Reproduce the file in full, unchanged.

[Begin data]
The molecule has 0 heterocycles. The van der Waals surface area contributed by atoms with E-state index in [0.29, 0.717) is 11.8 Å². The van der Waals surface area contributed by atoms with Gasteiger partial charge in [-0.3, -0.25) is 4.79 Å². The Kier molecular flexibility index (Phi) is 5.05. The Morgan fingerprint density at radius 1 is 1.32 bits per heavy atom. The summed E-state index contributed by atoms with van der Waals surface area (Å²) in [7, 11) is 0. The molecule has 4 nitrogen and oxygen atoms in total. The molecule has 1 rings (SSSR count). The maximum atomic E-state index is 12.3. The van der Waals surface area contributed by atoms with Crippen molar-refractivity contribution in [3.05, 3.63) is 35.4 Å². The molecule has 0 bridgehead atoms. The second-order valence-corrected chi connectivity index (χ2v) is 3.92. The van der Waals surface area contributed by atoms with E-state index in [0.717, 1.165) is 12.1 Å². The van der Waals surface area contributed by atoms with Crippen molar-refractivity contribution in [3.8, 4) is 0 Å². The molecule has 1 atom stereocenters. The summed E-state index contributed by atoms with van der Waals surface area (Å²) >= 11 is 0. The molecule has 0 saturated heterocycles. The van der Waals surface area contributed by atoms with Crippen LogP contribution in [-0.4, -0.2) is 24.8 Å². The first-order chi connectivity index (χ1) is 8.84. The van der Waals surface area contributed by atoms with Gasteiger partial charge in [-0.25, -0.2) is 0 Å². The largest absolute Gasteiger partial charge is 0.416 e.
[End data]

The molecule has 0 heterocycles. The van der Waals surface area contributed by atoms with E-state index in [0.29, 0.717) is 11.8 Å². The van der Waals surface area contributed by atoms with Gasteiger partial charge in [-0.3, -0.25) is 4.79 Å². The Kier molecular flexibility index (Phi) is 5.05. The Morgan fingerprint density at radius 1 is 1.32 bits per heavy atom. The summed E-state index contributed by atoms with van der Waals surface area (Å²) in [7, 11) is 0. The molecule has 4 nitrogen and oxygen atoms in total. The molecule has 1 rings (SSSR count). The maximum atomic E-state index is 12.3. The van der Waals surface area contributed by atoms with Crippen molar-refractivity contribution in [3.05, 3.63) is 35.4 Å². The molecule has 0 bridgehead atoms. The second-order valence-corrected chi connectivity index (χ2v) is 3.92. The van der Waals surface area contributed by atoms with E-state index in [0.717, 1.165) is 12.1 Å². The van der Waals surface area contributed by atoms with Crippen molar-refractivity contribution in [3.8, 4) is 0 Å². The molecule has 1 atom stereocenters. The summed E-state index contributed by atoms with van der Waals surface area (Å²) >= 11 is 0. The molecule has 0 saturated heterocycles. The van der Waals surface area contributed by atoms with Crippen LogP contribution in [-0.4, -0.2) is 24.8 Å². The first-order chi connectivity index (χ1) is 8.84. The van der Waals surface area contributed by atoms with Gasteiger partial charge in [-0.25, -0.2) is 0 Å². The largest absolute Gasteiger partial charge is 0.416 e.